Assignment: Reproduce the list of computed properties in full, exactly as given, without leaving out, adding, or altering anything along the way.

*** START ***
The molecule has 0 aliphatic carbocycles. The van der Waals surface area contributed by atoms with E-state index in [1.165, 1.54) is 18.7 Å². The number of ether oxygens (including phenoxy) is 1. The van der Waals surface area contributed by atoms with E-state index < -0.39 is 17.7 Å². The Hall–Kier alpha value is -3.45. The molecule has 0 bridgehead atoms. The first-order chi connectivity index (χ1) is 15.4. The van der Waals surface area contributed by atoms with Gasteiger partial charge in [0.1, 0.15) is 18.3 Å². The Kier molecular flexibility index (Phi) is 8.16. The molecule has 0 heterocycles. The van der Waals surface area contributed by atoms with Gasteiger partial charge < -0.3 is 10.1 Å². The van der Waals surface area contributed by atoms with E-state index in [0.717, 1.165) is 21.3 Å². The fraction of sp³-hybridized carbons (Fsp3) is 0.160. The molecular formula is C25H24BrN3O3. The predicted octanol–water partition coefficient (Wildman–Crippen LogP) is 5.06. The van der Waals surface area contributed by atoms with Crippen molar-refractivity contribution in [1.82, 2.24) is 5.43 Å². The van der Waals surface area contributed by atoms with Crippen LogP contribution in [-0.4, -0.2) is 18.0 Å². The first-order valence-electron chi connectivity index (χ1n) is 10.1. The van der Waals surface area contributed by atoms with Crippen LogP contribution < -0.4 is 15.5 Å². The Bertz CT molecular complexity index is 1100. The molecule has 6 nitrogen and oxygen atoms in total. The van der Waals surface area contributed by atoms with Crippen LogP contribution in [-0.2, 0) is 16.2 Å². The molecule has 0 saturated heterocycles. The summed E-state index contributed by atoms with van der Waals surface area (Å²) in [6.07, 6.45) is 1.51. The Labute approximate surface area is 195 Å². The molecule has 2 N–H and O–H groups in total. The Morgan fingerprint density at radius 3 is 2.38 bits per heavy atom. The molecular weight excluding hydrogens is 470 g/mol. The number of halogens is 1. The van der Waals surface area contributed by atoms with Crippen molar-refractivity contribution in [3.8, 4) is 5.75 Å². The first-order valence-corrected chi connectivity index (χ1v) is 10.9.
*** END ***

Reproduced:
The molecule has 0 aliphatic carbocycles. The van der Waals surface area contributed by atoms with E-state index in [1.165, 1.54) is 18.7 Å². The number of ether oxygens (including phenoxy) is 1. The van der Waals surface area contributed by atoms with E-state index < -0.39 is 17.7 Å². The Hall–Kier alpha value is -3.45. The molecule has 0 bridgehead atoms. The first-order chi connectivity index (χ1) is 15.4. The van der Waals surface area contributed by atoms with Gasteiger partial charge in [0.1, 0.15) is 18.3 Å². The Kier molecular flexibility index (Phi) is 8.16. The molecule has 0 heterocycles. The van der Waals surface area contributed by atoms with Gasteiger partial charge < -0.3 is 10.1 Å². The van der Waals surface area contributed by atoms with E-state index in [0.717, 1.165) is 21.3 Å². The fraction of sp³-hybridized carbons (Fsp3) is 0.160. The molecular formula is C25H24BrN3O3. The predicted octanol–water partition coefficient (Wildman–Crippen LogP) is 5.06. The van der Waals surface area contributed by atoms with Crippen molar-refractivity contribution in [1.82, 2.24) is 5.43 Å². The van der Waals surface area contributed by atoms with Crippen LogP contribution in [-0.4, -0.2) is 18.0 Å². The first-order valence-electron chi connectivity index (χ1n) is 10.1. The van der Waals surface area contributed by atoms with Crippen LogP contribution < -0.4 is 15.5 Å². The Bertz CT molecular complexity index is 1100. The molecule has 6 nitrogen and oxygen atoms in total. The van der Waals surface area contributed by atoms with Crippen LogP contribution in [-0.2, 0) is 16.2 Å². The molecule has 0 saturated heterocycles. The summed E-state index contributed by atoms with van der Waals surface area (Å²) in [6.07, 6.45) is 1.51. The Labute approximate surface area is 195 Å². The molecule has 2 N–H and O–H groups in total. The Morgan fingerprint density at radius 3 is 2.38 bits per heavy atom. The molecular weight excluding hydrogens is 470 g/mol. The number of halogens is 1. The van der Waals surface area contributed by atoms with Crippen molar-refractivity contribution in [3.8, 4) is 5.75 Å². The first-order valence-corrected chi connectivity index (χ1v) is 10.9.